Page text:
Almirante has a reason to be happy of beginning the school year: he’ll be given a daily meal as part of the ‘Food For Knowledge’ program, currently implemented by ADPP Mozambique and Planet Aid Inc., in the province of Maputo. The objective of the program is to offer daily meals for 60.000 school children during a three year period (2013-2015) and to raise awareness on the importance of healthy eating habits.
During the last two decades, Mozambique has seen an economic growth of between seven and eight percent, yet over half the population continues to live below the poverty line. Children are the most harmed by this situation. It is estimated that up to 44% of children under five in the country are physically or mentally impaired – in technical terms, stunted - because of severe malnutrition.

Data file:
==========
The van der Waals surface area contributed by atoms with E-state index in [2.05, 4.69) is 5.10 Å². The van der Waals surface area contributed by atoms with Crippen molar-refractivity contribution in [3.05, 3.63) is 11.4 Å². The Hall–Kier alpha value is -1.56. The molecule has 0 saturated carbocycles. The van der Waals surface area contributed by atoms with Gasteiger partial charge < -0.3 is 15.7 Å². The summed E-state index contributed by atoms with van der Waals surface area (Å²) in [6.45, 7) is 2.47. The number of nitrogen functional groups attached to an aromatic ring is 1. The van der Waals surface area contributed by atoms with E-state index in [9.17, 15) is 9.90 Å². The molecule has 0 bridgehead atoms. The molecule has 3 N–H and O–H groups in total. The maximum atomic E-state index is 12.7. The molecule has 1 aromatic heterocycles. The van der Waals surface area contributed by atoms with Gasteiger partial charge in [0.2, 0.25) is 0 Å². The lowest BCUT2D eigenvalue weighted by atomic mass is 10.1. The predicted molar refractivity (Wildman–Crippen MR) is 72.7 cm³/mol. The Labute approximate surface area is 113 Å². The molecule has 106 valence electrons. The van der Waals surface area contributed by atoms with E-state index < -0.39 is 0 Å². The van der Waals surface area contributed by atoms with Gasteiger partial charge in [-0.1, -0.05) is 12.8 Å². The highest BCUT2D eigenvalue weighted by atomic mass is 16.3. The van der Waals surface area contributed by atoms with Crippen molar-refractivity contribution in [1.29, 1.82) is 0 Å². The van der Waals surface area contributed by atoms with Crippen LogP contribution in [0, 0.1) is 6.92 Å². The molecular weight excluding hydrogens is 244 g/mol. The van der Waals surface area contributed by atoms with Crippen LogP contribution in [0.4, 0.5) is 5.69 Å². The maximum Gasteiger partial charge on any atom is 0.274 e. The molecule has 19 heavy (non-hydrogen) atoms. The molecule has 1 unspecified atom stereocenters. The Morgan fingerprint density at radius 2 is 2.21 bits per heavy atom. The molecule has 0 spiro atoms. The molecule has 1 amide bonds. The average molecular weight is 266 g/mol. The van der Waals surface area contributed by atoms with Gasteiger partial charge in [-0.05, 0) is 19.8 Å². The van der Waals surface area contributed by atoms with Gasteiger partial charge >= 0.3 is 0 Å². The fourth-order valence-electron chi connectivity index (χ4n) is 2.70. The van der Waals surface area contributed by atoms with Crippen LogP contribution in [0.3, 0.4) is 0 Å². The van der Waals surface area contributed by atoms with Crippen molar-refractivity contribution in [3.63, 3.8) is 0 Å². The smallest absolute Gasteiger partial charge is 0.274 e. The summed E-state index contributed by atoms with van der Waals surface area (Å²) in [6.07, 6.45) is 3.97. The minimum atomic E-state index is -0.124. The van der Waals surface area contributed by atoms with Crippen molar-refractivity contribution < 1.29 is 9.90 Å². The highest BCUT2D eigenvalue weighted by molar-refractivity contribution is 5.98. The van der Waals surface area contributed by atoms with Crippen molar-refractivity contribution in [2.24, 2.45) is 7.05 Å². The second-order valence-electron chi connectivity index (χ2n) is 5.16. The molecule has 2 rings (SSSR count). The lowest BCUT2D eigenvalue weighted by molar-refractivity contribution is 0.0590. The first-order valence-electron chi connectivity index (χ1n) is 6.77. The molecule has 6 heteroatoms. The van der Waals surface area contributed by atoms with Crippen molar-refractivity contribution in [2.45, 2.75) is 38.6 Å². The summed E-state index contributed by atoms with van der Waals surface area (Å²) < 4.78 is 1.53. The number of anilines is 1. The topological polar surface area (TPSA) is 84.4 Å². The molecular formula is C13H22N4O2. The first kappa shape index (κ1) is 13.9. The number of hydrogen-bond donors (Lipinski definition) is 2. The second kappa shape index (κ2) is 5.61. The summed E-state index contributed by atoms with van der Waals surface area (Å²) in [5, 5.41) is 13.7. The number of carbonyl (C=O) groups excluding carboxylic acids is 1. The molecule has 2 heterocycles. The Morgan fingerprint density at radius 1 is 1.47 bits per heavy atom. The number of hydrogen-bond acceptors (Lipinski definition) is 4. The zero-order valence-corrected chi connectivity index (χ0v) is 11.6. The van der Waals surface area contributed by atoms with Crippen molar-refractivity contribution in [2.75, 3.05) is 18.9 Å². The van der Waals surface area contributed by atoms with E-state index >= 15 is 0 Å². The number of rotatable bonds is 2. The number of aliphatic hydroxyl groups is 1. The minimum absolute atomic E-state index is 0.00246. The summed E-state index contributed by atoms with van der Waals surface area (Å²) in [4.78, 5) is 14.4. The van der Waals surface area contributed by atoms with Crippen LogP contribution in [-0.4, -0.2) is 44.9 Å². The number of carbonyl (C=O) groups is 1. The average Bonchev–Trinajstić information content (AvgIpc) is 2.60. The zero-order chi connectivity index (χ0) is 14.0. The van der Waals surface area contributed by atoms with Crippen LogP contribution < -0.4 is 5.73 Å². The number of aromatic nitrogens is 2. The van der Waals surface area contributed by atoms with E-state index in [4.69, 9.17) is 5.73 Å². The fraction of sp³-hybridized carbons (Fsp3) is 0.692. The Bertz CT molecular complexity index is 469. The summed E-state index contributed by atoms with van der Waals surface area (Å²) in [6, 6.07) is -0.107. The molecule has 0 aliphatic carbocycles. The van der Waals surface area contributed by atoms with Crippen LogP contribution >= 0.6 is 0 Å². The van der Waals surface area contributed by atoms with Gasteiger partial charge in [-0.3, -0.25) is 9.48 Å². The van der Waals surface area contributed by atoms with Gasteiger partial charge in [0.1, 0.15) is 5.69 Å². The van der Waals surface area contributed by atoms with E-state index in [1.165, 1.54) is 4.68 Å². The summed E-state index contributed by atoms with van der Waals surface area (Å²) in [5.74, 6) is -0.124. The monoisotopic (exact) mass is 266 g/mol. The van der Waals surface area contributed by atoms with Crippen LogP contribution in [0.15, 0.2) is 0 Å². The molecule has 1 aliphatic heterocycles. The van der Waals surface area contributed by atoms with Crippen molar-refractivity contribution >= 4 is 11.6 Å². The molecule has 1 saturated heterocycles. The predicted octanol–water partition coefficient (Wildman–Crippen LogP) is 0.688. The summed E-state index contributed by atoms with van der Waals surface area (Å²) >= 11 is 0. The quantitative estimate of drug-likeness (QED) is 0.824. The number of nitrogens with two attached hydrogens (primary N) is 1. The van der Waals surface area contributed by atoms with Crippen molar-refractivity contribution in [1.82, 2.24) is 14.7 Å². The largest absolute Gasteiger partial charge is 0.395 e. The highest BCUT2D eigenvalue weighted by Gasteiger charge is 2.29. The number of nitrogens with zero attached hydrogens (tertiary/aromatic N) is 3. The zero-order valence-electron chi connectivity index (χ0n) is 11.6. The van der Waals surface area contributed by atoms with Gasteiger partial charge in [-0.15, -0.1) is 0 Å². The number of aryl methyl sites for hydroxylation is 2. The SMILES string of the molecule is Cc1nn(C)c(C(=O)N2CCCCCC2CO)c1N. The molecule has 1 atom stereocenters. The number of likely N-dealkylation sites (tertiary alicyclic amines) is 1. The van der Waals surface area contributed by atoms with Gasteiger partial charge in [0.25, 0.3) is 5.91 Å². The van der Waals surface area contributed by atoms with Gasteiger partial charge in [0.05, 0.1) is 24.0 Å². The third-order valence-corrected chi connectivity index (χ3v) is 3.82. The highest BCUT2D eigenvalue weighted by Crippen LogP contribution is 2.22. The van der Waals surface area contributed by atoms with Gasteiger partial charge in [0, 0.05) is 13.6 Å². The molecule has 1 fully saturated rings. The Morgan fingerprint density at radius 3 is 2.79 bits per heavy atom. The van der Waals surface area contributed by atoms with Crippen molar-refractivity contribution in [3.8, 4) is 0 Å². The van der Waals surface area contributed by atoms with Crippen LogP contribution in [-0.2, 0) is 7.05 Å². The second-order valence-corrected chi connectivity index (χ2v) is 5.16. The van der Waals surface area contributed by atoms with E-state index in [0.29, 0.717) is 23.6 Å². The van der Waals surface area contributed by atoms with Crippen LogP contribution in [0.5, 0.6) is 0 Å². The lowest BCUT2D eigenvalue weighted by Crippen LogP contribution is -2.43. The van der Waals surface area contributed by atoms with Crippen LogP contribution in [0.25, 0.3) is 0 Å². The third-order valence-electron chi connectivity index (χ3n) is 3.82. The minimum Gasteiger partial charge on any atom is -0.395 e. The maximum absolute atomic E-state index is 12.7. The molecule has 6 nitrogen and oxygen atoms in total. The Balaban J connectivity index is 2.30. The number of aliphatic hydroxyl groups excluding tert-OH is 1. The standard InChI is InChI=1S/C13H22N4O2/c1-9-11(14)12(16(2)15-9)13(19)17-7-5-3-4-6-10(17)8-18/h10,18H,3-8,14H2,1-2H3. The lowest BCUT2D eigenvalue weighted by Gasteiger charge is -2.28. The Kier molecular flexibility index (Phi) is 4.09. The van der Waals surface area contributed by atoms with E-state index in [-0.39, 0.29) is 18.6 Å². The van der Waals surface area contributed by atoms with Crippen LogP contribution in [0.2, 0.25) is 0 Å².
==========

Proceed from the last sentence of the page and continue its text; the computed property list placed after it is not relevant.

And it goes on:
This also makes them more vulnerable to fatal diseases such as malaria or AIDS.
“A stunted child is not only shorter than it should be, but it will also most likely suffer compromised cognitive development and have difficulties learning, and ultimately this will have a negative effect on employability, which in turn affects gross national product and the development of the nation itself”, says UNICEF Mozambique Nutrition Specialist Maaike Arts.
Besides providing daily school meals, the ‘Food For Knowledge’ program gives courses to more than 4.000 primary school teachers in nutrition, community health practices, and small-scale agricultural and economic development techniques. The program will also equip all schools in the program with a kitchen and a storage space and those that lack a dependable water source, will receive a potable water supply.
Julieta Simango, director of the primary school Chicuachana, explains that “the food we give to the kids make a great difference. Not only do we see it in improving school attendance, but, thanks to the daily nutritious lunches, the children are now more attentive and participative during the classes”.